Spectacular Seafood and Sunsets at The Lobster Restaurant Santa Monica
Fine Dining: My family and I recently had the pleasure of visiting a piece of Santa Monica history — The Lobsterrestaurant — where fine cuisine and sensational sunsets merge to deliver the perfect seaside dining experience. Perched at the very start of the famous Santa Monica pier, the modern iteration of The Lobster restaurant is an exquisite combination of sights, scents, sounds and flavors that have been captivating diners for more a decade – duly living up to its legacy from the original The Lobster restaurant that opened in 1925.
Whether sipping cocktails at the bar or indulging in the restaurant’s masterfully prepared seafood dishes amid an expansive view of the Pacific Ocean, The Lobster is a perennial favorite with locals and tourists, alike. And with good reason, since the restaurant was named best seafood restaurant in Southern California by Gourmet magazine in 2000 as well as “Best Seafood Restaurant” for three years in a row by City Search voters.
Upon opening its doors in the 1920s, the original The Lobster restaurant — a modest looking structure known as a seafood shack offering no less than 60 fresh seafood items — thrived throughout the 50s, 60s, and 70s. In 1985 the restaurant closed its doors and remained vacant until it was re-opened with far more space and splendor in 1999.
Designed by Howard Laks Architects, the structure is thoughtfully designed to maximize the panoramic coastline, ocean and pier views. Perched on concrete columns, the restaurant actually rises above the pier to capture a full 180-degree vista. Diners can actually view the coastline north to Malibu and down south to Venice Beach and beyond.
The Lobster restaurant is bright, airy and modern with functional picture windows that open up to let in the ocean breeze on warmer nights. Understated crisp white table linens provide a simple yet sophisticated atmosphere that allows patrons to duly focus on the food and the view. Although clearly a fine dining restaurant, kids are also welcome at The Lobster — a good thing since on the evening of my recent visit I had my two young children in tow. It’s also notable that there are no “bad” tables here, as all seats have a sightline to the ocean — and the sun as it sets each evening. The bar area offers both indoor and outdoor seating to maximize the space and accommodate those patrons who like to lounge amid the fresh ocean air.
The menu is the handiwork of Executive Chef Allyson Thurber who has been dishing it up at The Lobster for eight years. Her innovative approach to shellfish and other seafood changes with the seasons but, of course, always features the eatery’s star ingredient — Maine and Pacific lobsters — offered in countless compelling configurations. The restaurant’s other vital victuals include Alaskan King crab, Wild King salmon, and Wild Alaskan halibut as just some of the delectable protein possibilities.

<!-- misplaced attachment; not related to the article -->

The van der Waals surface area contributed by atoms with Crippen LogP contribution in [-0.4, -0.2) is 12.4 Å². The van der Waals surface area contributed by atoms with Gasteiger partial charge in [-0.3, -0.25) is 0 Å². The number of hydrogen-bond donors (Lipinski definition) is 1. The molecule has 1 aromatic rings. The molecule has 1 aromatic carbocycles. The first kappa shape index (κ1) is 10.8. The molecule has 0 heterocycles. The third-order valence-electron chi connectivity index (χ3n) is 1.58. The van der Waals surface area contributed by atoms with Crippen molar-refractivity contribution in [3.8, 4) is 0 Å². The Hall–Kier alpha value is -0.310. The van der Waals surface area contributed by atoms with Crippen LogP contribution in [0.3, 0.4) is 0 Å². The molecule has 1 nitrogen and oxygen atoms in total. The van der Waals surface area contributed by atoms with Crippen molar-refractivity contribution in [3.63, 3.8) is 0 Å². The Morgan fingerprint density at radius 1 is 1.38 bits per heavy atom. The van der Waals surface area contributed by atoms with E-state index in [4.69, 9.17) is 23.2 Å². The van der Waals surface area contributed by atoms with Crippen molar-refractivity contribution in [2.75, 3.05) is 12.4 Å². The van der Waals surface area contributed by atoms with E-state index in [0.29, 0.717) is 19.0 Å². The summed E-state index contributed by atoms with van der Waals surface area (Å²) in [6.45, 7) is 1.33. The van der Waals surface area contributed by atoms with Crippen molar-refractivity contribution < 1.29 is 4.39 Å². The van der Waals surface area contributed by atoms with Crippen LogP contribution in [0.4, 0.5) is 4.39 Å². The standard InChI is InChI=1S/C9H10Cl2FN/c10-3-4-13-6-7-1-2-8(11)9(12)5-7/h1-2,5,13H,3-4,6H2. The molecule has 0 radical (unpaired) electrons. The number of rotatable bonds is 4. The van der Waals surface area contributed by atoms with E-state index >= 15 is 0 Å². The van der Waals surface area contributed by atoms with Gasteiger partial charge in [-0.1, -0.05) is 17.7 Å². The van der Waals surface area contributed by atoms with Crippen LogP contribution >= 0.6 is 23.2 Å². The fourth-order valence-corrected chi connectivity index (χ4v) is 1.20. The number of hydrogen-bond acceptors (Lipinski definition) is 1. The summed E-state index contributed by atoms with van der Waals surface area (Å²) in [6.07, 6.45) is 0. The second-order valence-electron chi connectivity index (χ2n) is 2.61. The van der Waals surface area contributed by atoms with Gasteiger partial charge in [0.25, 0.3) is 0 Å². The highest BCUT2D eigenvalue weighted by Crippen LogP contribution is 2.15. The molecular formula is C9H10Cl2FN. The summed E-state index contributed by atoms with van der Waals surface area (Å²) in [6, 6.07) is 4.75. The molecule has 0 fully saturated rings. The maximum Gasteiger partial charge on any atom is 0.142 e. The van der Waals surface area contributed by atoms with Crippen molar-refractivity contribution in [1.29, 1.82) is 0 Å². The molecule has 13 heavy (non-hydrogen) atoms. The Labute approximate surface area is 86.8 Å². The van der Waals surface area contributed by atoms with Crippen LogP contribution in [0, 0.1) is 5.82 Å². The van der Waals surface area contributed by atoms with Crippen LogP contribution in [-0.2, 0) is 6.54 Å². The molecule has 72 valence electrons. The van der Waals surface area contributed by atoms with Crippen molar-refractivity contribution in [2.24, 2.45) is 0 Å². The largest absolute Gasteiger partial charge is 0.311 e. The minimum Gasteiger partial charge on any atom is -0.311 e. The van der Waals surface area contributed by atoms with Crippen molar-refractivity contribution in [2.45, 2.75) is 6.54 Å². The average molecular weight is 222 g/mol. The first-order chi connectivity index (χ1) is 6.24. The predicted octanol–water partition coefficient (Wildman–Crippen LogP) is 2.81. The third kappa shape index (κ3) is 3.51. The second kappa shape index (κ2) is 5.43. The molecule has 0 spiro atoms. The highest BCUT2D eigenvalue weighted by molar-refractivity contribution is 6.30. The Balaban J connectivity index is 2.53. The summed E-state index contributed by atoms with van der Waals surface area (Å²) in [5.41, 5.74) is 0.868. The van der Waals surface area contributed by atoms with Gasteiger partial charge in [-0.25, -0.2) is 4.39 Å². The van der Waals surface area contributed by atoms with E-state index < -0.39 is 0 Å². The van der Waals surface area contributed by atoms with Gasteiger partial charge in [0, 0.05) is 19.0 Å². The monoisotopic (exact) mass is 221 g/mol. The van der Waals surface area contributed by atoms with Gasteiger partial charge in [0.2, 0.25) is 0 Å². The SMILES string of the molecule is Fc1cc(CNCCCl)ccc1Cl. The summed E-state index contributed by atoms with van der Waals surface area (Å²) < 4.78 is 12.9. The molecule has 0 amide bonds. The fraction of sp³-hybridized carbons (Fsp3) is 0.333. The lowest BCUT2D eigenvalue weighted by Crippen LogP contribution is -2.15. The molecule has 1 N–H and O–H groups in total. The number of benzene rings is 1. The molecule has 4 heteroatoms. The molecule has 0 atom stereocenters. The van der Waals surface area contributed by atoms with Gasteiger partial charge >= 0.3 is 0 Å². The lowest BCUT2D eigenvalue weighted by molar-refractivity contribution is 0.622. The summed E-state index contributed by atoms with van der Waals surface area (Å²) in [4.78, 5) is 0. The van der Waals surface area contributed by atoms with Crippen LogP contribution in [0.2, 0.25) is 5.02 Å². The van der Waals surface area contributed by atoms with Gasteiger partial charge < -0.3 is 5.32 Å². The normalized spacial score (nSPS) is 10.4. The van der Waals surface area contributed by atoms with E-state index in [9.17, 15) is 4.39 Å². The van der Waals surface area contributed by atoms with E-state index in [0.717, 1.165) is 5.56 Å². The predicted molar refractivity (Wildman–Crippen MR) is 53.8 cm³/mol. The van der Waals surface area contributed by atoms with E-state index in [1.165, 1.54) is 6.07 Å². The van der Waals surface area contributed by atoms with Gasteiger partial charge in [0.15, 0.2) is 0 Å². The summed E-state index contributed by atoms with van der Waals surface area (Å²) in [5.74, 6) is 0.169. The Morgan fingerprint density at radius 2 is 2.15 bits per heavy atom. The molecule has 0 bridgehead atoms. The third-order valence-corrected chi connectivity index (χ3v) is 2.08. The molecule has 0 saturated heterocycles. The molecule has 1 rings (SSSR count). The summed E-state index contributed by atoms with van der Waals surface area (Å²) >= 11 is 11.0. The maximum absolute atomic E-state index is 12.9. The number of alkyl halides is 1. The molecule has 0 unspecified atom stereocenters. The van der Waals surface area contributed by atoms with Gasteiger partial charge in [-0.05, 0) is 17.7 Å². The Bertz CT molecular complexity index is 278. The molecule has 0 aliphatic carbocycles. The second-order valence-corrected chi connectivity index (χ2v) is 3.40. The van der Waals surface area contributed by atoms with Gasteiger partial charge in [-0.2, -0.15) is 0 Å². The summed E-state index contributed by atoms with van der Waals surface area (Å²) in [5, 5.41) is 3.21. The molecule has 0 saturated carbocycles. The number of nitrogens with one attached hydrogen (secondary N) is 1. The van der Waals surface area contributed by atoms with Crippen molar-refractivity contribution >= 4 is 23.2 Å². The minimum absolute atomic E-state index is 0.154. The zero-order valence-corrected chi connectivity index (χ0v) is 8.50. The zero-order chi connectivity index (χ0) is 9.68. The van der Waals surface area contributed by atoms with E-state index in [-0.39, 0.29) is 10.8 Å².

The menu starts with a number of appetizer options ($8-$18) each one more tantalizing than the next. I ordered the Sweet White Corn and Scallion Pancakes that were topped with a generous potion of a rich, meaty and creamy lobster salad and green herb aioli.
Other savory starters include shellfish cocktails ($4-18). We ordered the jumbo wild Mexican shrimp cocktail — jumbo indeed, and among the best tasting shrimp I’ve ever had. Others offered are a Dungeness crab “Louis” cocktail with avocado, cucumber, egg and tomato; or the lobster cocktail with, what else, but warm drawn butter. Additional starter standouts include the crispy lemon calamari with garlic anchovy aioli; the jumbo lump crab cake with ginger-black bean sauce and Thai squid salad; and the ahi carpaccio with sesame marinated onions and tobiko wasabi. Any of these are a nice accompaniment to the fresh warm bread with a garlic and green herbed oil dip served as standard.
Those for whom mollusks are a must, there is quite a selection of oysters ($4-$14.50). On this evening oysters from various regions were offered by the half or whole dozen: Malpeque from Prince Edward Isle, Coromandel from New Zealand and the small, meaty Kusshi variety from British Columbia, which we ordered and found to be fresh and delicious sans crackers. Can’t decide? A chilled oyster sampler is offered, which provides a nice mix of all types served on the half-shell with lemon, cocktail sauce and fiery horseradish. Those looking for even more zip might want to try the oyster shooter, prepared with a Hama Hama oyster, Crop Organic cucumber vodka, and all the classic accompaniments.
A lobster, snow crab and Dungeness crab bisque ($8) with parmesan croutons was on the menu along with a number of fresh and inviting salads ($9-$12). Our party ordered the sizable “BLT” sweet heirloom cherry tomato and crisp baby iceberg salad ($10) with Maytag blue cheese and crispy apple wood smoked bacon. Two others of particular interest were the grilled asparagus salad with golden beets, heirloom cherry tomatoes, feta cheese and green herb vinaigrette; and the Dungeness crab and wild arugula salad with red flame grapes, shaved parmesan, pine nuts and lemon vinaigrette.
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expressed are entirely those of Merilee Kern and have not been influenced in any
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